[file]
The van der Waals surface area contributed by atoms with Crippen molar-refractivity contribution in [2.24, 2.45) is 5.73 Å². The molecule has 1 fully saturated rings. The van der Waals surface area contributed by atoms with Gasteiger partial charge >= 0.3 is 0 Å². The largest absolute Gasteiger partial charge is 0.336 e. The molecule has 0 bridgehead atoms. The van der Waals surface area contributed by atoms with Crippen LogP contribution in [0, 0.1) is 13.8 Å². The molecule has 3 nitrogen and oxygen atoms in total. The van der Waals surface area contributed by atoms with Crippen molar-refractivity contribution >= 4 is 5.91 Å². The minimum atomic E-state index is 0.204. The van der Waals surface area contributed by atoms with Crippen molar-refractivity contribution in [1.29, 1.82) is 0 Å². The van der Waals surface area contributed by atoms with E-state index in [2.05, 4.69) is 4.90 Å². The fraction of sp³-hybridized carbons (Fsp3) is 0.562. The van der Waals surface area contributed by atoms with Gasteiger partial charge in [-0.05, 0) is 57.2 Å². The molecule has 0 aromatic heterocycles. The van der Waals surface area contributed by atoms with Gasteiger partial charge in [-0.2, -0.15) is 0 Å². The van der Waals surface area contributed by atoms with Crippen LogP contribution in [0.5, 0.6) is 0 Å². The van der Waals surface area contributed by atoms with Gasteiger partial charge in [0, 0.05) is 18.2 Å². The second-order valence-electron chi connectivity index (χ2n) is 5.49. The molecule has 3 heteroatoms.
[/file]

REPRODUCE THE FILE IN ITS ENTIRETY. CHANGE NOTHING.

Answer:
The van der Waals surface area contributed by atoms with Crippen molar-refractivity contribution in [2.24, 2.45) is 5.73 Å². The molecule has 1 fully saturated rings. The van der Waals surface area contributed by atoms with Gasteiger partial charge >= 0.3 is 0 Å². The largest absolute Gasteiger partial charge is 0.336 e. The molecule has 0 bridgehead atoms. The van der Waals surface area contributed by atoms with Crippen LogP contribution in [0, 0.1) is 13.8 Å². The molecule has 3 nitrogen and oxygen atoms in total. The van der Waals surface area contributed by atoms with Crippen molar-refractivity contribution >= 4 is 5.91 Å². The minimum atomic E-state index is 0.204. The van der Waals surface area contributed by atoms with Crippen molar-refractivity contribution in [1.29, 1.82) is 0 Å². The van der Waals surface area contributed by atoms with E-state index in [2.05, 4.69) is 4.90 Å². The fraction of sp³-hybridized carbons (Fsp3) is 0.562. The van der Waals surface area contributed by atoms with Gasteiger partial charge in [-0.05, 0) is 57.2 Å². The molecule has 0 aromatic heterocycles. The van der Waals surface area contributed by atoms with Gasteiger partial charge in [-0.2, -0.15) is 0 Å². The van der Waals surface area contributed by atoms with Crippen LogP contribution in [0.5, 0.6) is 0 Å². The van der Waals surface area contributed by atoms with Gasteiger partial charge in [0, 0.05) is 18.2 Å². The second-order valence-electron chi connectivity index (χ2n) is 5.49. The molecule has 3 heteroatoms.